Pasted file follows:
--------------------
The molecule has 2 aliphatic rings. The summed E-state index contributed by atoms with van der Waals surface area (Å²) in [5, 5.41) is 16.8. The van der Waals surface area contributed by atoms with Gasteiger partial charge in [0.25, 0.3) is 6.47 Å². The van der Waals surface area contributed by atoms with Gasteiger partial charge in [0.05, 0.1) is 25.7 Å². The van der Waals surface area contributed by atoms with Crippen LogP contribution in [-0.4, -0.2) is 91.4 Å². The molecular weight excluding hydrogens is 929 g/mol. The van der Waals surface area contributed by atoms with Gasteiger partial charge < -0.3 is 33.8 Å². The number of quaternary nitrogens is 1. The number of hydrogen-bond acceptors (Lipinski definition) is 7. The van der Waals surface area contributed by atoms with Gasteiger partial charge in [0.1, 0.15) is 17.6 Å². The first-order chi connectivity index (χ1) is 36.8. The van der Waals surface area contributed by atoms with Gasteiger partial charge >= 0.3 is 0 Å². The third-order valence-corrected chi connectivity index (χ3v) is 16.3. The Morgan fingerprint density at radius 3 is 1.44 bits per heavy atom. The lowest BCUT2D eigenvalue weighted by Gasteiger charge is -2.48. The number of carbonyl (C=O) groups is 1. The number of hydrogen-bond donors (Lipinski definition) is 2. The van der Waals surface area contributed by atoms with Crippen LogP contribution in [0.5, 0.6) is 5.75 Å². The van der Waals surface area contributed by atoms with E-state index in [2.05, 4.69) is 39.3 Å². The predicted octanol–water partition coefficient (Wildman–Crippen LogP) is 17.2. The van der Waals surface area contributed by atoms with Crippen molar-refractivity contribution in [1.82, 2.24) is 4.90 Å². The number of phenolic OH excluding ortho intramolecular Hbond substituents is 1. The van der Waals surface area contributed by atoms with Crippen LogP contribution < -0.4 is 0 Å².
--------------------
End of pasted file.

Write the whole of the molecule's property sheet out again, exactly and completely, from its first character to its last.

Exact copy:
The molecule has 2 aliphatic rings. The summed E-state index contributed by atoms with van der Waals surface area (Å²) in [5, 5.41) is 16.8. The van der Waals surface area contributed by atoms with Gasteiger partial charge in [0.25, 0.3) is 6.47 Å². The van der Waals surface area contributed by atoms with Gasteiger partial charge in [0.05, 0.1) is 25.7 Å². The van der Waals surface area contributed by atoms with Crippen LogP contribution in [-0.4, -0.2) is 91.4 Å². The molecular weight excluding hydrogens is 929 g/mol. The van der Waals surface area contributed by atoms with Gasteiger partial charge < -0.3 is 33.8 Å². The number of quaternary nitrogens is 1. The number of hydrogen-bond acceptors (Lipinski definition) is 7. The van der Waals surface area contributed by atoms with Gasteiger partial charge in [0.1, 0.15) is 17.6 Å². The first-order chi connectivity index (χ1) is 36.8. The van der Waals surface area contributed by atoms with Gasteiger partial charge >= 0.3 is 0 Å². The third-order valence-corrected chi connectivity index (χ3v) is 16.3. The Morgan fingerprint density at radius 3 is 1.44 bits per heavy atom. The lowest BCUT2D eigenvalue weighted by Gasteiger charge is -2.48. The number of carbonyl (C=O) groups is 1. The number of hydrogen-bond donors (Lipinski definition) is 2. The van der Waals surface area contributed by atoms with Crippen LogP contribution in [0.5, 0.6) is 5.75 Å². The van der Waals surface area contributed by atoms with E-state index in [2.05, 4.69) is 39.3 Å². The predicted octanol–water partition coefficient (Wildman–Crippen LogP) is 17.2. The van der Waals surface area contributed by atoms with Crippen molar-refractivity contribution in [1.82, 2.24) is 4.90 Å². The number of phenolic OH excluding ortho intramolecular Hbond substituents is 1. The van der Waals surface area contributed by atoms with Crippen LogP contribution < -0.4 is 0 Å².